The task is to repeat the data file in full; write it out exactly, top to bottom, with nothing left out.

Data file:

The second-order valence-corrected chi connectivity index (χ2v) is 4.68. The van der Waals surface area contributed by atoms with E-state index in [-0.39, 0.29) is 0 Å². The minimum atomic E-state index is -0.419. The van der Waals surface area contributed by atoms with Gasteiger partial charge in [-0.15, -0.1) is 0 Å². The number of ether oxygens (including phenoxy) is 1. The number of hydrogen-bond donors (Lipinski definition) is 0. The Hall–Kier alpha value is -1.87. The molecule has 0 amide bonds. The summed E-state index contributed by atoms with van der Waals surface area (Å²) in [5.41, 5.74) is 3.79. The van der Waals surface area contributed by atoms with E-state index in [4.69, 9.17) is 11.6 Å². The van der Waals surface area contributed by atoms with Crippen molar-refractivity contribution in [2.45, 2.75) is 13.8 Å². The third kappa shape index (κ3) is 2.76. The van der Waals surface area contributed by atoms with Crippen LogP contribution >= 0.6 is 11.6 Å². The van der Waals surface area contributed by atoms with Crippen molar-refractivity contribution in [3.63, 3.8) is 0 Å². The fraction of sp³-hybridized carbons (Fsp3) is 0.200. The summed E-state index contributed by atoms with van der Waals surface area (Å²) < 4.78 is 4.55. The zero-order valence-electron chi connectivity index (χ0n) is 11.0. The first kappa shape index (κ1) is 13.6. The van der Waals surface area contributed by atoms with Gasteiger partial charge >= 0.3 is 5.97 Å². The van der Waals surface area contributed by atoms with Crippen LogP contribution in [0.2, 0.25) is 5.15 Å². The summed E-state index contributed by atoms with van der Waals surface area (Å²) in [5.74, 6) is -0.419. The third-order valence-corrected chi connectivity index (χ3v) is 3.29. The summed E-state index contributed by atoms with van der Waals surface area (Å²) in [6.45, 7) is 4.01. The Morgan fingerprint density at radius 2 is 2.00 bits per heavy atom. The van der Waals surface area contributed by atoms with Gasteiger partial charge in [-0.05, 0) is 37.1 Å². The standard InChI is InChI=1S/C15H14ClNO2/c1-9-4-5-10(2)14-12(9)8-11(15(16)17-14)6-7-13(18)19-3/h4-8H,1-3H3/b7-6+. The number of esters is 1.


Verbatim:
The second-order valence-corrected chi connectivity index (χ2v) is 4.68. The van der Waals surface area contributed by atoms with E-state index in [-0.39, 0.29) is 0 Å². The minimum atomic E-state index is -0.419. The van der Waals surface area contributed by atoms with Gasteiger partial charge in [-0.15, -0.1) is 0 Å². The number of ether oxygens (including phenoxy) is 1. The number of hydrogen-bond donors (Lipinski definition) is 0. The Hall–Kier alpha value is -1.87. The molecule has 0 amide bonds. The summed E-state index contributed by atoms with van der Waals surface area (Å²) in [5.41, 5.74) is 3.79. The van der Waals surface area contributed by atoms with E-state index in [4.69, 9.17) is 11.6 Å². The van der Waals surface area contributed by atoms with Crippen molar-refractivity contribution in [2.45, 2.75) is 13.8 Å². The third kappa shape index (κ3) is 2.76. The van der Waals surface area contributed by atoms with Crippen LogP contribution >= 0.6 is 11.6 Å². The van der Waals surface area contributed by atoms with Crippen molar-refractivity contribution in [3.63, 3.8) is 0 Å². The fraction of sp³-hybridized carbons (Fsp3) is 0.200. The summed E-state index contributed by atoms with van der Waals surface area (Å²) < 4.78 is 4.55. The zero-order valence-electron chi connectivity index (χ0n) is 11.0. The first kappa shape index (κ1) is 13.6. The van der Waals surface area contributed by atoms with Gasteiger partial charge >= 0.3 is 5.97 Å². The van der Waals surface area contributed by atoms with Crippen LogP contribution in [0.2, 0.25) is 5.15 Å². The summed E-state index contributed by atoms with van der Waals surface area (Å²) in [5.74, 6) is -0.419. The third-order valence-corrected chi connectivity index (χ3v) is 3.29. The summed E-state index contributed by atoms with van der Waals surface area (Å²) in [6.45, 7) is 4.01. The Morgan fingerprint density at radius 2 is 2.00 bits per heavy atom. The van der Waals surface area contributed by atoms with Gasteiger partial charge in [-0.05, 0) is 37.1 Å². The standard InChI is InChI=1S/C15H14ClNO2/c1-9-4-5-10(2)14-12(9)8-11(15(16)17-14)6-7-13(18)19-3/h4-8H,1-3H3/b7-6+. The number of esters is 1.